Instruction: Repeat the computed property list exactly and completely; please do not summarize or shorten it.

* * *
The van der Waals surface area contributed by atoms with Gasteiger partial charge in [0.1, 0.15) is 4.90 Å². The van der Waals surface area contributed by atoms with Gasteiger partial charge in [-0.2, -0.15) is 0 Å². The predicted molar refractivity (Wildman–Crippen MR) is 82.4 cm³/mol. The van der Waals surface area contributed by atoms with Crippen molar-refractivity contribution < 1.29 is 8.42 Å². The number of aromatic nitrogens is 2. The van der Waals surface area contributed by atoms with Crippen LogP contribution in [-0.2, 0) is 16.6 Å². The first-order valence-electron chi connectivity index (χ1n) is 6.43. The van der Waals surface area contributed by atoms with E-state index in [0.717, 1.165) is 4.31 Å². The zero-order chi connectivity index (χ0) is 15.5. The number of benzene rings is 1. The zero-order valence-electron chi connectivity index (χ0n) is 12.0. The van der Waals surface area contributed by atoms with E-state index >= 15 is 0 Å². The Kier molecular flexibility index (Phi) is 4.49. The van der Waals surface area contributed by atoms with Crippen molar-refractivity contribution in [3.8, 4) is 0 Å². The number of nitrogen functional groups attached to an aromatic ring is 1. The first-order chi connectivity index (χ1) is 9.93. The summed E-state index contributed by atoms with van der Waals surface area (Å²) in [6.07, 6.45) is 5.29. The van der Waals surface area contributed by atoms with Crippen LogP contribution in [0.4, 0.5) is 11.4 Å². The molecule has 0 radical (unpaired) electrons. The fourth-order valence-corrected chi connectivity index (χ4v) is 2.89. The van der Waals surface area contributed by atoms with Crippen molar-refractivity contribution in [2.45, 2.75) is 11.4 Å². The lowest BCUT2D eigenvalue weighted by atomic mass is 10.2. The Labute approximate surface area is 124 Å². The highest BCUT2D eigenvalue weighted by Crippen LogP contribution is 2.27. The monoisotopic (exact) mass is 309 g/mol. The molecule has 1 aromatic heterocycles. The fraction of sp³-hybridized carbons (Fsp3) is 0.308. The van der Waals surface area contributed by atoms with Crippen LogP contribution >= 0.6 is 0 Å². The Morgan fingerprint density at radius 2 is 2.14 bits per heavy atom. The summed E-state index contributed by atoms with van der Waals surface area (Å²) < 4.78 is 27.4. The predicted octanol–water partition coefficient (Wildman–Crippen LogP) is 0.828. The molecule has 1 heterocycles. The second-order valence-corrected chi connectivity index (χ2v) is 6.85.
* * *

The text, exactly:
The van der Waals surface area contributed by atoms with Gasteiger partial charge in [0.1, 0.15) is 4.90 Å². The van der Waals surface area contributed by atoms with Gasteiger partial charge in [-0.2, -0.15) is 0 Å². The predicted molar refractivity (Wildman–Crippen MR) is 82.4 cm³/mol. The van der Waals surface area contributed by atoms with Crippen molar-refractivity contribution < 1.29 is 8.42 Å². The number of aromatic nitrogens is 2. The van der Waals surface area contributed by atoms with Crippen LogP contribution in [-0.2, 0) is 16.6 Å². The first-order valence-electron chi connectivity index (χ1n) is 6.43. The van der Waals surface area contributed by atoms with E-state index in [0.717, 1.165) is 4.31 Å². The zero-order chi connectivity index (χ0) is 15.5. The number of benzene rings is 1. The zero-order valence-electron chi connectivity index (χ0n) is 12.0. The van der Waals surface area contributed by atoms with E-state index >= 15 is 0 Å². The Kier molecular flexibility index (Phi) is 4.49. The van der Waals surface area contributed by atoms with Crippen molar-refractivity contribution in [3.8, 4) is 0 Å². The number of nitrogen functional groups attached to an aromatic ring is 1. The first-order chi connectivity index (χ1) is 9.93. The summed E-state index contributed by atoms with van der Waals surface area (Å²) in [6.07, 6.45) is 5.29. The van der Waals surface area contributed by atoms with Crippen LogP contribution in [0.4, 0.5) is 11.4 Å². The molecule has 0 radical (unpaired) electrons. The fourth-order valence-corrected chi connectivity index (χ4v) is 2.89. The van der Waals surface area contributed by atoms with Crippen molar-refractivity contribution in [2.45, 2.75) is 11.4 Å². The lowest BCUT2D eigenvalue weighted by atomic mass is 10.2. The Labute approximate surface area is 124 Å². The highest BCUT2D eigenvalue weighted by Crippen LogP contribution is 2.27. The monoisotopic (exact) mass is 309 g/mol. The molecule has 1 aromatic heterocycles. The fraction of sp³-hybridized carbons (Fsp3) is 0.308. The van der Waals surface area contributed by atoms with Crippen LogP contribution >= 0.6 is 0 Å². The Morgan fingerprint density at radius 2 is 2.14 bits per heavy atom. The summed E-state index contributed by atoms with van der Waals surface area (Å²) < 4.78 is 27.4. The predicted octanol–water partition coefficient (Wildman–Crippen LogP) is 0.828. The molecule has 1 heterocycles. The second-order valence-corrected chi connectivity index (χ2v) is 6.85.